The eighth stop on the 2014 Northern Home and Cottage Home Tour is located in Leland at 5415 E. Sugarbush Lane. Deemed “South Beach Style,” tour goers will see firsthand how the owner blended a Florida South Beach look with a Northern Michigan Leland one.
Visit the other homes on the 2014 Northern Home and Cottage Home Tour:
- European Accent
- One for the Ages
A Plus(This home has been removed from the tour)
- Farmhouse Reno
- Barn Reno
- Enlightened Craftsman
- Cottage For All Seasons
The 2014 Northern Home & Cottage Home Tour takes place on Saturday, September 13th from 10 am to 5 pm. Proceeds raised during the home tour will benefit Northern Michigan non-profit, Child and Family Services of Northwestern Michigan. Save by purchasing tickets to the 2014 Northern Home & Cottage Home Tour at MyNorthTickets.com:
By the time Tom Donall found and purchased his dream vacation property on Lake Michigan north of Leland, his career as an artist and designer had taken him from his Michigan home to South Beach, Florida. Inspired by the sophisticated modern architecture of South Beach with its minimalist interiors that frame ocean panoramas, Donall wanted to build his own Lake Michigan interpretation. “That community is filled with artists and has so much to offer in terms of design,” Tom says.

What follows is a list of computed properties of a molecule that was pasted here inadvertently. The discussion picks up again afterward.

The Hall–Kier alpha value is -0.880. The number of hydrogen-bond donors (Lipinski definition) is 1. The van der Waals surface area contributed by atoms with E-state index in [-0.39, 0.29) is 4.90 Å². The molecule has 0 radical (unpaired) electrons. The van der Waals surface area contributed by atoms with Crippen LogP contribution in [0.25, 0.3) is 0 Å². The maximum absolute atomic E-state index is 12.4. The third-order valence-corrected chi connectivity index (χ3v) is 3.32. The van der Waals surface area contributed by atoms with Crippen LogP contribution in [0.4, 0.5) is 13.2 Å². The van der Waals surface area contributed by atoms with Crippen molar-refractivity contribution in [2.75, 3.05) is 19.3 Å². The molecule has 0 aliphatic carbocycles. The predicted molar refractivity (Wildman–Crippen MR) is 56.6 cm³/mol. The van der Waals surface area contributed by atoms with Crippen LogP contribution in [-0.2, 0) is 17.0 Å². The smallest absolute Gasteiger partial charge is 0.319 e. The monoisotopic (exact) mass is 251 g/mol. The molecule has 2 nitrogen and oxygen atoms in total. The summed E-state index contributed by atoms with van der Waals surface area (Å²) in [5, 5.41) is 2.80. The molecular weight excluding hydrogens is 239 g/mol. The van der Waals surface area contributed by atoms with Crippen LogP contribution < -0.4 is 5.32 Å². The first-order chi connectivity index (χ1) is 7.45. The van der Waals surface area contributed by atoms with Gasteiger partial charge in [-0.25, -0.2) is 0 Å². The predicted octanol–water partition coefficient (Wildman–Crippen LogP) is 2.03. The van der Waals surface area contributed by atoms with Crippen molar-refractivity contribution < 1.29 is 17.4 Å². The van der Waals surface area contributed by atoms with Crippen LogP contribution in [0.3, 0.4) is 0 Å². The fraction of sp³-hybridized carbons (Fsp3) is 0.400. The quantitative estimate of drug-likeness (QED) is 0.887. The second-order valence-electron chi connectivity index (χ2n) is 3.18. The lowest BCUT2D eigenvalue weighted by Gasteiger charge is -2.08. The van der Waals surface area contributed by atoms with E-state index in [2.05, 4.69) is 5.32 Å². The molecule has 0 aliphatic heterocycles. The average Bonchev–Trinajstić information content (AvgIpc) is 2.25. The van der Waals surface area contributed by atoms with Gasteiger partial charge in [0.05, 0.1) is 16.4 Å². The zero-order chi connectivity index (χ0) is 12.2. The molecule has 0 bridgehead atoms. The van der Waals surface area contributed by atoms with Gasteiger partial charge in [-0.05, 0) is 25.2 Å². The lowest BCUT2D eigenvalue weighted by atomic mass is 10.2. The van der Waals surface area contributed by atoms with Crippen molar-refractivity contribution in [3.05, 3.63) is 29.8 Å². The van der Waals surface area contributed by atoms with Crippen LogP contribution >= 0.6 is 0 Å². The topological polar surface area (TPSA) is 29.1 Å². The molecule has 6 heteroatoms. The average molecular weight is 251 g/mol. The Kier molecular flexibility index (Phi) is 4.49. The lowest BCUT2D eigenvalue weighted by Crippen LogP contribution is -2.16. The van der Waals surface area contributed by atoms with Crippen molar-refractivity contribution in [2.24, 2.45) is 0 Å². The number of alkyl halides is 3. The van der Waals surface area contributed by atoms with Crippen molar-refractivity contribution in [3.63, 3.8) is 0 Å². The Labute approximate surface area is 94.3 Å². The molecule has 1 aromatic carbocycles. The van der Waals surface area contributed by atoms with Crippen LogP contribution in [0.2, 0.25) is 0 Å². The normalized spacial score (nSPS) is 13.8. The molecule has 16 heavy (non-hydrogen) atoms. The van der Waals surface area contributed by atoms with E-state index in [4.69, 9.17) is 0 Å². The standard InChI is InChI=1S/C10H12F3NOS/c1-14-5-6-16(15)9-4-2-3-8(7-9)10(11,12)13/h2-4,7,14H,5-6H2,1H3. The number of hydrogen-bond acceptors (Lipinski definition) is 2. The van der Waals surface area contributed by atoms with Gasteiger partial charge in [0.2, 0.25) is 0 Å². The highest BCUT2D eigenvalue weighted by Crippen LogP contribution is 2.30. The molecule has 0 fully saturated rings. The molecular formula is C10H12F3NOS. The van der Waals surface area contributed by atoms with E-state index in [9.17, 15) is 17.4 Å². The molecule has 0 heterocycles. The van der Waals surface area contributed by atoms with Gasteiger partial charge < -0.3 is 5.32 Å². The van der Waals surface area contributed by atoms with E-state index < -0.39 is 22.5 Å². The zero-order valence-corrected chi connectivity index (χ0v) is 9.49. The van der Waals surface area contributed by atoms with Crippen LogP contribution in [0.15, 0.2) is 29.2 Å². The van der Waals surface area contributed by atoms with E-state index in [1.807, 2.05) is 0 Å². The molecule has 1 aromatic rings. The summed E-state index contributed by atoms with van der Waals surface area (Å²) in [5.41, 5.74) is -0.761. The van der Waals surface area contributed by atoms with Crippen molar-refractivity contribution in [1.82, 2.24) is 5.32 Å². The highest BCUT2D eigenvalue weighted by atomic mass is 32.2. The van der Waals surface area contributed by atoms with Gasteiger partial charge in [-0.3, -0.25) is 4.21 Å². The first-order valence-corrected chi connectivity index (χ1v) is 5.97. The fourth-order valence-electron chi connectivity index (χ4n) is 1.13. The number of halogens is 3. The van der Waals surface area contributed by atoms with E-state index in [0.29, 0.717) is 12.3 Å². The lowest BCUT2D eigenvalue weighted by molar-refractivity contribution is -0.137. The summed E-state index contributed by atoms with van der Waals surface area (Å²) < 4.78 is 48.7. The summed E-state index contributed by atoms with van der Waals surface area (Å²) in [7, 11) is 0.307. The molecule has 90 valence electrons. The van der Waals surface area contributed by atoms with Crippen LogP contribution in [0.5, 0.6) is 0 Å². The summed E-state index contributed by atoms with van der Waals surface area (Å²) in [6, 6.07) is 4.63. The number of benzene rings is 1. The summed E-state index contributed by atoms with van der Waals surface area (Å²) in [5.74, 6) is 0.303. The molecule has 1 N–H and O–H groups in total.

But there was one design caveat for his Leland property: Permit restrictions meant that Tom’s home would need to stick to the original footprint of the square, flat-roofed house that had graced the site since the 1970s. For help with the project, Tom teamed up with architect David Hanawalt, renown for his modern designs in Northern Michigan, and Rodney Riley of Invision Construction.
The finished home builds up and out from the original structure in cantilevered boxes. Says David of the cantilevers: They provide an element of magic, a sense of floating.” The magic continues inside the home, where the staircase, too, appears to float and the windows that rise three stories wash the rooms in watery views.
The interior is also a lesson in black and white minimalism: dyed-black oak floors and kitchen cupboards and black ceramic floor tiles are contrasted with white quartz kitchen counters and walls painted with Benjamin Moore’s nuanced color, Paper White. Nearly every other element is either glass or stainless steel. “Minimalism is used to make the elements as clear as possible and also to make them appear effortless,” David explains. “It is, in fact, not easy to accomplish minimal construction; all structure is hidden, there are no trims and as a result, no room to hide imperfections or flaws, materials and finishes have to be designed and installed for uniformity and consistency,” he continues.
Rod is the first to agree that it was a complicated building job from start to finish. “It wasn’t just a demolition or just a reno or just a build. It was all types of building in one—additionally, it involved adding 20 steel beams.” In the end, the home took three years to complete. A complicated project, certainly. And one that pushed the style envelope of building on the northeast Lake Michigan shore in a decidedly sophisticated direction.